The Providence Journal makes its move

As The ProJo Turns
By DAVID SCHARFENBERG  |  September 14, 2011


The Providence Journal, in a wraparound on the front section of its September 13 issue, announced in bold print: WE'RE CHANGING.

What followed was a brief account of the new: a cleaner, toned down design of the print product; a new web site,, soon to be unveiled; and a paperless eEdition that will be accessible via computer or iPad.

The announcement was not entirely forthcoming. It failed to note, for instance, that the arrival of the new web site means the erection of the ProJo's long-awaited "paywall."

The paper will still offer brief versions of its stories on the web site for free, newsroom sources say, but readers who don't subscribe to the print edition will have to pay for online access to full stories.

Still, the wraparound, if not entirely transparent, sends an unmistakable signal: the ProJo, slow to innovate in an era of sharp decline for daily newspapers, is making its move.

"I think it's a vital moment," says one newsroom source. "I think how it goes in the next few months is going to determine a lot."

The most pivotal gamble, no doubt, is the paywall. As I have written in this space recently, Rhode Island is a reasonably friendly environment for the experiment. The ProJo's competition is minimal, meaning readers will have little in the way of free, online alternatives to the paper.

And nationwide, the first paywalls have enjoyed moderate success in one of their primary aims: sending readers back to the print version of the paper, which is far more profitable.

But the web is still the future. And analysts say paywalls have not done much, to date, to generate more revenue online. There is little hope, moreover, that the situation will improve.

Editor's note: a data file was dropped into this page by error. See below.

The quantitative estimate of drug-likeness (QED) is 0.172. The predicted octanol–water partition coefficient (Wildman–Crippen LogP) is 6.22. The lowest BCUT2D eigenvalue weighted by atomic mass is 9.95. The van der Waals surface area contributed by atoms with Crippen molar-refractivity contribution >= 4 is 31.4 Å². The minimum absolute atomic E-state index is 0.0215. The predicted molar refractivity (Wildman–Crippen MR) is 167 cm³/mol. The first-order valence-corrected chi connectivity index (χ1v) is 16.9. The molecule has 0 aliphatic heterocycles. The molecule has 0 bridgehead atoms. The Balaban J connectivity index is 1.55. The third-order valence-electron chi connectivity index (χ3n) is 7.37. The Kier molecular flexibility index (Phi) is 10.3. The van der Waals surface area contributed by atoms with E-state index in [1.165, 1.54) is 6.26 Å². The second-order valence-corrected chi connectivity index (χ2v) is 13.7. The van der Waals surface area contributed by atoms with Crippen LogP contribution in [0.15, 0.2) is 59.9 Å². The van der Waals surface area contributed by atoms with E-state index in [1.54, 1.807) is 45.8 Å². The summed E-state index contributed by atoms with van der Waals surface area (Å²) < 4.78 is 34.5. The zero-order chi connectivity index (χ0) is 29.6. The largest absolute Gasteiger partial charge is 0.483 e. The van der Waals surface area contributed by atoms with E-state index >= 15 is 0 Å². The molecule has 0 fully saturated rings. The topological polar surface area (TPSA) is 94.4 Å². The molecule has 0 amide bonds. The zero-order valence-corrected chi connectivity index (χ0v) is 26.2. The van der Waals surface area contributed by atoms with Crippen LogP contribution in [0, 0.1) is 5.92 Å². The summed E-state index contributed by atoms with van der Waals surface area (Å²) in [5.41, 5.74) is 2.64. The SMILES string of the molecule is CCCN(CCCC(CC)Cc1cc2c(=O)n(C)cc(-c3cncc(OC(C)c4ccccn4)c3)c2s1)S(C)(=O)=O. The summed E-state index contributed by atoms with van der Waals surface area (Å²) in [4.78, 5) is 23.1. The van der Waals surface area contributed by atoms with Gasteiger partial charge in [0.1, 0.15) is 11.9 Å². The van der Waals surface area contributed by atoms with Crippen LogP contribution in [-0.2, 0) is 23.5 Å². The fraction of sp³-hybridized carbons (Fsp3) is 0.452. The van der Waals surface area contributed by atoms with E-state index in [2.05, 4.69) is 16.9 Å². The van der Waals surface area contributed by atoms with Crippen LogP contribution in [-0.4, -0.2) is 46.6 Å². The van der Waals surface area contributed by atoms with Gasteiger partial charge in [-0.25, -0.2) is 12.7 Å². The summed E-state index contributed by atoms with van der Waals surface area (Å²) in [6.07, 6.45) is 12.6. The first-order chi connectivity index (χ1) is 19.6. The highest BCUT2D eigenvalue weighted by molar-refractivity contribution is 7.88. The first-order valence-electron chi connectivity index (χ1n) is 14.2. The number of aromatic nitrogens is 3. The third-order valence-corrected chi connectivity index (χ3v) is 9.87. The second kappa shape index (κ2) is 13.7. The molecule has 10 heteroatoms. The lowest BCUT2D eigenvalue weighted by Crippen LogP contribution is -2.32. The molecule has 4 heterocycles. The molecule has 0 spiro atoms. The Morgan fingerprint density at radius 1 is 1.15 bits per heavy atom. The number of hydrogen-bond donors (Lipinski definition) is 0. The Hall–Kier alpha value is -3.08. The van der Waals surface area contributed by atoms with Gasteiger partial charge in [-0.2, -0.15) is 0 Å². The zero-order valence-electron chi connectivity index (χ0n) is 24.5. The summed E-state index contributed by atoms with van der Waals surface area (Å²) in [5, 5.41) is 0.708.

Advertising space on the web is abundant, holding prices down. And increasingly sophisticated microtargeting allows local retailers to appeal to Rhode Island customers on national web sites.

There is also the question of whether readers will be willing to pay for online access to a paper of diminished editorial quality — particularly if the new web site doesn't offer much in the way of added value.

Newsroom sources, who have seen in a series of show-and-tells in the paper's fourth-floor Art Deco auditorium, say it is handsome — cleaner and easier to navigate than the jumbled

But there is no indication, yet, that the site will come with a beefed up blogosphere, snappy videos of the sort offered up by the Washington Post's political junky Chris Cillizza, or nifty, interactive graphics like those that pop up on the Post's or Miami Herald's web site.

Of course, journalistic flourishes are not the only way to strengthen the bottom line. The paper, in a recent half-page ad, trumpeted its entry into the Groupon-style deals market.

The program isn't operational yet. But visitors to the paper's site can pre-register for the service, which promises 50 to 90 percent off "dining, clothing, fitness, special events, and more."

Sharmin Attaran, a professor of marketing at Bryant University, says the entry is a smart move. And she notes that a newspaper, with its built-in advertising and marketing staff, should be able to hit the ground running.

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Related: The uncertain future of Rhode Island media, News worth paying for?, Pols and blowhards beware: PolitiFact is coming, More more >
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